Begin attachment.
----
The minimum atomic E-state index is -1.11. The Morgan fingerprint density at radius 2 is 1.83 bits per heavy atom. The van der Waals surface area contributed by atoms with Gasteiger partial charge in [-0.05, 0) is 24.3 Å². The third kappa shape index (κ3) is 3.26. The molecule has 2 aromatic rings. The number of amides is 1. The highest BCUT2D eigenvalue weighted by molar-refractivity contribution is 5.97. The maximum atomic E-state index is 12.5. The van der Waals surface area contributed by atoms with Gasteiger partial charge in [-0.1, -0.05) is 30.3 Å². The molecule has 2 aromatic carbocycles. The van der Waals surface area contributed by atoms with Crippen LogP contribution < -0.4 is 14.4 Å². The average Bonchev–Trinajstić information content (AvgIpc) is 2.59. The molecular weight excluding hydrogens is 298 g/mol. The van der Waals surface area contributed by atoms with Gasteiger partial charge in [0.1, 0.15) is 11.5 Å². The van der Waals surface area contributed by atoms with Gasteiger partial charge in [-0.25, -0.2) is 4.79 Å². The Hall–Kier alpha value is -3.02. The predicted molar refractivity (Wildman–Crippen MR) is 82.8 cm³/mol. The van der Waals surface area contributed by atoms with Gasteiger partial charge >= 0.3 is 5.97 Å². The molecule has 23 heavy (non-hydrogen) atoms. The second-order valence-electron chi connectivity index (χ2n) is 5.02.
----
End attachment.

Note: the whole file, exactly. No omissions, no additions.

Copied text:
The minimum atomic E-state index is -1.11. The Morgan fingerprint density at radius 2 is 1.83 bits per heavy atom. The van der Waals surface area contributed by atoms with Gasteiger partial charge in [-0.05, 0) is 24.3 Å². The third kappa shape index (κ3) is 3.26. The molecule has 2 aromatic rings. The number of amides is 1. The highest BCUT2D eigenvalue weighted by molar-refractivity contribution is 5.97. The maximum atomic E-state index is 12.5. The van der Waals surface area contributed by atoms with Gasteiger partial charge in [-0.1, -0.05) is 30.3 Å². The molecule has 2 aromatic carbocycles. The van der Waals surface area contributed by atoms with Crippen LogP contribution < -0.4 is 14.4 Å². The average Bonchev–Trinajstić information content (AvgIpc) is 2.59. The molecular weight excluding hydrogens is 298 g/mol. The van der Waals surface area contributed by atoms with Gasteiger partial charge in [0.1, 0.15) is 11.5 Å². The van der Waals surface area contributed by atoms with Gasteiger partial charge in [-0.25, -0.2) is 4.79 Å². The Hall–Kier alpha value is -3.02. The predicted molar refractivity (Wildman–Crippen MR) is 82.8 cm³/mol. The van der Waals surface area contributed by atoms with Gasteiger partial charge >= 0.3 is 5.97 Å². The molecule has 23 heavy (non-hydrogen) atoms. The second-order valence-electron chi connectivity index (χ2n) is 5.02.